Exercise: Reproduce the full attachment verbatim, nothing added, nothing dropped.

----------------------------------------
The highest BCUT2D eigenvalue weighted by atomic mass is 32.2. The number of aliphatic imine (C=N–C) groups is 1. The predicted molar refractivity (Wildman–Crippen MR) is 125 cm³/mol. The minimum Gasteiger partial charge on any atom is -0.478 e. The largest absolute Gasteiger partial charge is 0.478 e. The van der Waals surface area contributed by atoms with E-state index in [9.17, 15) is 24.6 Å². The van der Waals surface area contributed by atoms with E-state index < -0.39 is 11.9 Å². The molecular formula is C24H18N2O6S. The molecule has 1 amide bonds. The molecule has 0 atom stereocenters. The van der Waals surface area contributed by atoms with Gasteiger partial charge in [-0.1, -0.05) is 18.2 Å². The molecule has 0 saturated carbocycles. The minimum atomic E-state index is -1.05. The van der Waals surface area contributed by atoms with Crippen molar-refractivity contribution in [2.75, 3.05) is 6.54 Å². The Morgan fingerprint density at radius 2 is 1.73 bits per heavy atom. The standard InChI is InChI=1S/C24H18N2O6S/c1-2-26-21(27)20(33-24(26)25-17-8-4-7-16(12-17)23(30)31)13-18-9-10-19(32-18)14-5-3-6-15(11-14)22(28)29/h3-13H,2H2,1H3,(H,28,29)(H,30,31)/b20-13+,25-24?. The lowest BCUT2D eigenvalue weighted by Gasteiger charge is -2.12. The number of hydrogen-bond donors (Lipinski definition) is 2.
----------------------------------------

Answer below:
The highest BCUT2D eigenvalue weighted by atomic mass is 32.2. The number of aliphatic imine (C=N–C) groups is 1. The predicted molar refractivity (Wildman–Crippen MR) is 125 cm³/mol. The minimum Gasteiger partial charge on any atom is -0.478 e. The largest absolute Gasteiger partial charge is 0.478 e. The van der Waals surface area contributed by atoms with E-state index in [9.17, 15) is 24.6 Å². The van der Waals surface area contributed by atoms with E-state index < -0.39 is 11.9 Å². The molecular formula is C24H18N2O6S. The molecule has 1 amide bonds. The molecule has 0 atom stereocenters. The van der Waals surface area contributed by atoms with Gasteiger partial charge in [-0.1, -0.05) is 18.2 Å². The molecule has 0 saturated carbocycles. The minimum atomic E-state index is -1.05. The van der Waals surface area contributed by atoms with Crippen molar-refractivity contribution in [2.75, 3.05) is 6.54 Å². The Morgan fingerprint density at radius 2 is 1.73 bits per heavy atom. The standard InChI is InChI=1S/C24H18N2O6S/c1-2-26-21(27)20(33-24(26)25-17-8-4-7-16(12-17)23(30)31)13-18-9-10-19(32-18)14-5-3-6-15(11-14)22(28)29/h3-13H,2H2,1H3,(H,28,29)(H,30,31)/b20-13+,25-24?. The lowest BCUT2D eigenvalue weighted by Gasteiger charge is -2.12. The number of hydrogen-bond donors (Lipinski definition) is 2.